RCT supports nicotinamide riboside boost for muscle mitochondrial biogenesis
Data published in Science Advances indicated that nicotinamide riboside (NR) supplementation improved NAD+ metabolism, the number of mitochondria in muscle, and the composition of the gut microbiota in BMI-discordant (one leaner, one heavier) identical twins.
“We here provide the first evidence that long-term NR supplementation increases muscle and WAT [white adipose tissue] NAD+ biosynthesis in humans regardless of BMI,” wrote scientists led by Dr Eija Pirinen from the Universities of Helsinki and Oulu in Finland and Dr Kirsi Pietiläinen, from the University of Helsinki.
“This NAD+ biosynthesis–boosting effect occurred even in the heavier cotwins from the BMI-discordant pairs, which showed lower expression of NAD+ biosynthetic genes, NMNAT3 and NRK1, especially in WAT, compared with the leaner cotwins, at baseline.”
In 2004, Dr Charles Brenner discovered that nicotinamide riboside (NR) is a potent precursor to nicotinamide adenine dinucleotide (NAD). NAD is an important cellular co-factor for improvement of mitochondrial performance and energy metabolism.
As organisms age, NAD levels drop, which leads to a decrease in mitochondrial health; this in turn leads to age-related health issues. By boosting NAD, NR may increase mitochondrial health and induce the creation of new mitochondria.
The new study used Niagen, ChromaDex’s branded nicotinamide riboside, which has been shown to increase NAD+ levels safely and efficaciously in multiple published human trials. The trial was part of the ChromaDex External Research Program (CERPTM) that has executed over 250 material transfer agreements (MTAs) featuring Niagen and other proprietary ingredients.
“An important milestone”
The study’s findings were welcomed by Dr Andrew Shao, ChromaDex Senior Vice President of Global Scientific & Regulatory Affairs. “While previous preclinical research has demonstrated that increasing NAD+ through precursor supplementation improves the quality and quantity of muscle stem cells, promotes muscle function, increases mitochondrial health and respiration, and has therapeutic effects in mitochondrial and muscle disorders, many of these benefits have yet to be translated in human clinical studies,” said Dr Shao.
“This study marks an important milestone in research between NR supplementation and mitochondrial biogenesis.”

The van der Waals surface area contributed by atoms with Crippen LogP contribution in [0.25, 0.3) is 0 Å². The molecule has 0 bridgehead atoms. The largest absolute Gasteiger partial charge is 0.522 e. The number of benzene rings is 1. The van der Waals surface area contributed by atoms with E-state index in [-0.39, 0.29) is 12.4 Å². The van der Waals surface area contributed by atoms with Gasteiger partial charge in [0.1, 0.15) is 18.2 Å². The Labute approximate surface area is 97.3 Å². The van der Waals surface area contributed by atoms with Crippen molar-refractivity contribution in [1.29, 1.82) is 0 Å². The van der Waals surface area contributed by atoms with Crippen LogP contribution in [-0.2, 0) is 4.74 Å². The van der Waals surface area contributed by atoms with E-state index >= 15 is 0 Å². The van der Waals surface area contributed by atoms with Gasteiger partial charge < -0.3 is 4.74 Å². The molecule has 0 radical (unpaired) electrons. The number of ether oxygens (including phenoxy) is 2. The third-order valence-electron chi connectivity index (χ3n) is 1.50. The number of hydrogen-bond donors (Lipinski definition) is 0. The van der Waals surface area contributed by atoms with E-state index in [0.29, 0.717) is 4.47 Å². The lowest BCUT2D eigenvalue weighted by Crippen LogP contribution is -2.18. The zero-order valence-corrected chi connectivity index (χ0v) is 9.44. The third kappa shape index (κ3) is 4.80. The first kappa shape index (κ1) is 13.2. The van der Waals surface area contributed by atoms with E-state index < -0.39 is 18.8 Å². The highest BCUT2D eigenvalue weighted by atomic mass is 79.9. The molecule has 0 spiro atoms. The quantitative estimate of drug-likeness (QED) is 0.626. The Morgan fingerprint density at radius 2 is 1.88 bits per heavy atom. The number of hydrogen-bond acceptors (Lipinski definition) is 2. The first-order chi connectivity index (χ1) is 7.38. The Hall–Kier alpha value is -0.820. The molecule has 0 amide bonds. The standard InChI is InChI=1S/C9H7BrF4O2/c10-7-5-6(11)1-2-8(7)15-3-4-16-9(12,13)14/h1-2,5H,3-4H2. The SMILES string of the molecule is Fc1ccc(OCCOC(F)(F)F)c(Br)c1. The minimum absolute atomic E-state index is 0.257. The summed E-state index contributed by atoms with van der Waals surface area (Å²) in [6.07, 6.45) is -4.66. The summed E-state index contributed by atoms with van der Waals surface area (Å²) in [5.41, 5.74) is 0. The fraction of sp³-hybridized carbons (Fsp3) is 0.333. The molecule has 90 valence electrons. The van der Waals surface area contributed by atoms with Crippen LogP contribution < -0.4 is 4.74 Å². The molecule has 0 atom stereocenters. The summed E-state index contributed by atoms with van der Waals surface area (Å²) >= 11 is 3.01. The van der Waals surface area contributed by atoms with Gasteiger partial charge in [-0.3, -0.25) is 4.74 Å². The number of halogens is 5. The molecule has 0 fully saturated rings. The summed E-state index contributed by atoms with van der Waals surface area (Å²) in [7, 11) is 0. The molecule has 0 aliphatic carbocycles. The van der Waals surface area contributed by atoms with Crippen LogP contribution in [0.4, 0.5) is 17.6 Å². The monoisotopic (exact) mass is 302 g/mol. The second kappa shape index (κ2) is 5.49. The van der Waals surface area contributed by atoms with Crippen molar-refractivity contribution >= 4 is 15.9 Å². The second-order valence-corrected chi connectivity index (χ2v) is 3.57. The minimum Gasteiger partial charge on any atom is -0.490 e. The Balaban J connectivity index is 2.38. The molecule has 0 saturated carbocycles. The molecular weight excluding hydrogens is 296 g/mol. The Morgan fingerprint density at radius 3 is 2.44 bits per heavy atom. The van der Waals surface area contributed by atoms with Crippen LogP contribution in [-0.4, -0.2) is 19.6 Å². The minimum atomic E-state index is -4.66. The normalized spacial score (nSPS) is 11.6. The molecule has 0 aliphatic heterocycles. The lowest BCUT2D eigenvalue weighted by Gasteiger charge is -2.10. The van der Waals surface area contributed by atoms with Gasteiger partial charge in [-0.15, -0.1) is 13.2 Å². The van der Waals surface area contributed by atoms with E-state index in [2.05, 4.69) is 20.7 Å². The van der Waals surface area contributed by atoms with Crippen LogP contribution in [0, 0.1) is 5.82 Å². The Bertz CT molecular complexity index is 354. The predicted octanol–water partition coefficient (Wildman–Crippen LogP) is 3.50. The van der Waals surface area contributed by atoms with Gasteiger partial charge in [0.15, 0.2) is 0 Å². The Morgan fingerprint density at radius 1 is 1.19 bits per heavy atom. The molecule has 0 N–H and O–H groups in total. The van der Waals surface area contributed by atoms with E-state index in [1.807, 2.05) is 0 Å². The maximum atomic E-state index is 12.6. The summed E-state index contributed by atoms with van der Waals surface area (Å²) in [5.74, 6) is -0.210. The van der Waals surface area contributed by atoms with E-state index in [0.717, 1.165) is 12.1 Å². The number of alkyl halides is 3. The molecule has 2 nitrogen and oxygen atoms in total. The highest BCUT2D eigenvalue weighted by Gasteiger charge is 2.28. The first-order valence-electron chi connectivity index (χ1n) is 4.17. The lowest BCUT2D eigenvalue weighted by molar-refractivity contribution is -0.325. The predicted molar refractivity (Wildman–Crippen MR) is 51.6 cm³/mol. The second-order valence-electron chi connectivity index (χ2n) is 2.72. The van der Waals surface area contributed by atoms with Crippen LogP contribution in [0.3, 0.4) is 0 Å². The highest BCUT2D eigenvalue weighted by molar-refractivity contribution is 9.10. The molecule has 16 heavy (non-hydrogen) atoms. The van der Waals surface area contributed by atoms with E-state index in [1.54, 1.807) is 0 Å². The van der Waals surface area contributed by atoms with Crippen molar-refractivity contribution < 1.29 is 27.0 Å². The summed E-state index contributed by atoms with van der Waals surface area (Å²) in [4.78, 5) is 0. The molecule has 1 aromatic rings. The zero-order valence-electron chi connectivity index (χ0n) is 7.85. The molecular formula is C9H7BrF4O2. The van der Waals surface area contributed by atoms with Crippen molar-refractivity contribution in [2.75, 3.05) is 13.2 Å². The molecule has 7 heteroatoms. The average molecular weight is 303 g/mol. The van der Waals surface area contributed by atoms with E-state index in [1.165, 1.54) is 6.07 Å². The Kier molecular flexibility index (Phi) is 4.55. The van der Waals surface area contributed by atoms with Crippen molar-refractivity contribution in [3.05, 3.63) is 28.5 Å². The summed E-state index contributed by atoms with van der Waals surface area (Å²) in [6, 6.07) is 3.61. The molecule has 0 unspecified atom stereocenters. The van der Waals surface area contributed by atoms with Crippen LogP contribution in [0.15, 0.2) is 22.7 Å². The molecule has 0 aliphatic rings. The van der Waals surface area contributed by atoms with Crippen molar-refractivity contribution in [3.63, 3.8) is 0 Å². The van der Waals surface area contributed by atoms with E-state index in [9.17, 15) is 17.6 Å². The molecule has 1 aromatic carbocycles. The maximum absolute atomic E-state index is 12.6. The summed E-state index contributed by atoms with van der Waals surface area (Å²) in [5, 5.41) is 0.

Drs Pirinen and Pietiläinen and their co-workers recruited 20 BMI-discordant identical twin pairs to participate in their open-label, parallel-assignment study. The study also included four pairs of BMI-concordant (same amount of body fat and muscle) identical twins. All BMI-discordant twins were supplemented with NR, while the BMI-concordant twins only had one twin randomized to NR supplementation and the other received placebo.
The data indicated that NR was well tolerated and increased mitochondrial biogenesis, increasing the number and density of muscle mitochondria.
NR was also associated with 30% increases in muscle mitochondrial DNA (mtDNA) as well as increases in the expression of genes responsible for stimulating mitochondrial biogenesis.
The supplement was also found to improve muscle myoblast differentiation, a process by which muscle stem cells mature into myotubes and is a developmental stage of a muscle fiber.
Looking at the composition of the gut microbiota, the researchers observed an increase in the abundance of beneficial Faecalibacterium prausnitzii.
“Our findings are a great advance in the field of muscle mitochondrial research, and they encourage us and others to continue to test the impact NR may have on muscle mitochondrial dysfunction,” said Dr Pirinen in a press release.
Source: Science Advances
2023, Vol 9, Issue 2, doi: 10.1126/sciadv.add5163
“Nicotinamide riboside improves muscle mitochondrial biogenesis, satellite cell differentiation, and gut microbiota in a twin study”
Authors: H.A.K. Lapatto et al.